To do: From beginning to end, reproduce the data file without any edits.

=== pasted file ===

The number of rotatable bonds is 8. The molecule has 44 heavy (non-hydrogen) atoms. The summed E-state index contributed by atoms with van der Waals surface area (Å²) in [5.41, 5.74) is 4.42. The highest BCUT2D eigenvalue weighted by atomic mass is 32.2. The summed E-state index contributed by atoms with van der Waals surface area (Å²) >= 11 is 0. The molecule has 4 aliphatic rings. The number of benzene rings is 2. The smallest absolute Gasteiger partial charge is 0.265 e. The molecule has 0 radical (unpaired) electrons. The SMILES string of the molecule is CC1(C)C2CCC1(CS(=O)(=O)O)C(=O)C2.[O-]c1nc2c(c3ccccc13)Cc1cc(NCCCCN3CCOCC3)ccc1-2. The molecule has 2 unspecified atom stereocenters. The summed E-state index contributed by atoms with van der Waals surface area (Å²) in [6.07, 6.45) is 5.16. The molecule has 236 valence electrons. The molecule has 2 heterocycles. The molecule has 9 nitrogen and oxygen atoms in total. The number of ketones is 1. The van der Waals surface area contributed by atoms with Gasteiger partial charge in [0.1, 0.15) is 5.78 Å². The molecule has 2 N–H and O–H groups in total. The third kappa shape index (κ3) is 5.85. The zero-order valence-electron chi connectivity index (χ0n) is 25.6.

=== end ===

The number of rotatable bonds is 8. The molecule has 44 heavy (non-hydrogen) atoms. The summed E-state index contributed by atoms with van der Waals surface area (Å²) in [5.41, 5.74) is 4.42. The highest BCUT2D eigenvalue weighted by atomic mass is 32.2. The summed E-state index contributed by atoms with van der Waals surface area (Å²) >= 11 is 0. The molecule has 4 aliphatic rings. The number of benzene rings is 2. The smallest absolute Gasteiger partial charge is 0.265 e. The molecule has 0 radical (unpaired) electrons. The SMILES string of the molecule is CC1(C)C2CCC1(CS(=O)(=O)O)C(=O)C2.[O-]c1nc2c(c3ccccc13)Cc1cc(NCCCCN3CCOCC3)ccc1-2. The molecule has 2 unspecified atom stereocenters. The summed E-state index contributed by atoms with van der Waals surface area (Å²) in [6.07, 6.45) is 5.16. The molecule has 236 valence electrons. The molecule has 2 heterocycles. The molecule has 9 nitrogen and oxygen atoms in total. The number of ketones is 1. The van der Waals surface area contributed by atoms with Gasteiger partial charge in [0.1, 0.15) is 5.78 Å². The molecule has 2 N–H and O–H groups in total. The third kappa shape index (κ3) is 5.85. The zero-order valence-electron chi connectivity index (χ0n) is 25.6.